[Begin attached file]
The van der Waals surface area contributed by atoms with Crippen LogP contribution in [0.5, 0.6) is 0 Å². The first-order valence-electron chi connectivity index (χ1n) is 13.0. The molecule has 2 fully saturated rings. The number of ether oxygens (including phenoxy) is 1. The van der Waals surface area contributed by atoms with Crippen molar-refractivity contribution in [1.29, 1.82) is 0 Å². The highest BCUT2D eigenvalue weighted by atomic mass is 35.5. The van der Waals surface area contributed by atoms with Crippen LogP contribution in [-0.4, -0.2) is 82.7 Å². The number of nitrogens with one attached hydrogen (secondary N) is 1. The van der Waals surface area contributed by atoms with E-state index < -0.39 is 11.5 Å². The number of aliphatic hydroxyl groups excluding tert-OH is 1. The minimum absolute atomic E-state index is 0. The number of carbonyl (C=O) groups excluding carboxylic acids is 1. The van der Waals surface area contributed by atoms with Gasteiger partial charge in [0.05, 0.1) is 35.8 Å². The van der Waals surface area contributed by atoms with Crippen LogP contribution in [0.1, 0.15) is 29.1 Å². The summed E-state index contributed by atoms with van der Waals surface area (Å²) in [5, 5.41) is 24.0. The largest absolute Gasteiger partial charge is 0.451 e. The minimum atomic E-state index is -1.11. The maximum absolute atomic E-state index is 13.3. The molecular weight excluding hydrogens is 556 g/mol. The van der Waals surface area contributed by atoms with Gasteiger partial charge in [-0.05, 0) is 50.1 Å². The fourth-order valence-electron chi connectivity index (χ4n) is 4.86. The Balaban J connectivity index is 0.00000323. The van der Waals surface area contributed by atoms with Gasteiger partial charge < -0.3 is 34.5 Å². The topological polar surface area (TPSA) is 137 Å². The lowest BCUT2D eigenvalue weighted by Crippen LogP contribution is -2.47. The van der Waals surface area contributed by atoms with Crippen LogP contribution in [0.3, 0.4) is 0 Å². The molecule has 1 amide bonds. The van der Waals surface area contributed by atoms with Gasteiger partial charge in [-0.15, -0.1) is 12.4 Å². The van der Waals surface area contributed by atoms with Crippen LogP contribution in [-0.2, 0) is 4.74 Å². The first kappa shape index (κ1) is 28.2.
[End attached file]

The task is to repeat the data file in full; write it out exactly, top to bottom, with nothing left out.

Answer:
The van der Waals surface area contributed by atoms with Crippen LogP contribution in [0.5, 0.6) is 0 Å². The first-order valence-electron chi connectivity index (χ1n) is 13.0. The molecule has 2 fully saturated rings. The number of ether oxygens (including phenoxy) is 1. The van der Waals surface area contributed by atoms with Crippen molar-refractivity contribution in [1.29, 1.82) is 0 Å². The highest BCUT2D eigenvalue weighted by atomic mass is 35.5. The van der Waals surface area contributed by atoms with Crippen LogP contribution in [-0.4, -0.2) is 82.7 Å². The number of nitrogens with one attached hydrogen (secondary N) is 1. The van der Waals surface area contributed by atoms with E-state index < -0.39 is 11.5 Å². The number of aliphatic hydroxyl groups excluding tert-OH is 1. The minimum absolute atomic E-state index is 0. The number of carbonyl (C=O) groups excluding carboxylic acids is 1. The van der Waals surface area contributed by atoms with Gasteiger partial charge in [0.05, 0.1) is 35.8 Å². The van der Waals surface area contributed by atoms with Crippen LogP contribution in [0.1, 0.15) is 29.1 Å². The summed E-state index contributed by atoms with van der Waals surface area (Å²) in [5, 5.41) is 24.0. The largest absolute Gasteiger partial charge is 0.451 e. The minimum atomic E-state index is -1.11. The maximum absolute atomic E-state index is 13.3. The molecular weight excluding hydrogens is 556 g/mol. The van der Waals surface area contributed by atoms with Gasteiger partial charge in [-0.05, 0) is 50.1 Å². The fourth-order valence-electron chi connectivity index (χ4n) is 4.86. The Balaban J connectivity index is 0.00000323. The van der Waals surface area contributed by atoms with Gasteiger partial charge < -0.3 is 34.5 Å². The topological polar surface area (TPSA) is 137 Å². The lowest BCUT2D eigenvalue weighted by Crippen LogP contribution is -2.47. The van der Waals surface area contributed by atoms with Crippen LogP contribution in [0.3, 0.4) is 0 Å². The molecule has 1 amide bonds. The van der Waals surface area contributed by atoms with Gasteiger partial charge in [-0.15, -0.1) is 12.4 Å². The van der Waals surface area contributed by atoms with Crippen LogP contribution in [-0.2, 0) is 4.74 Å². The first kappa shape index (κ1) is 28.2.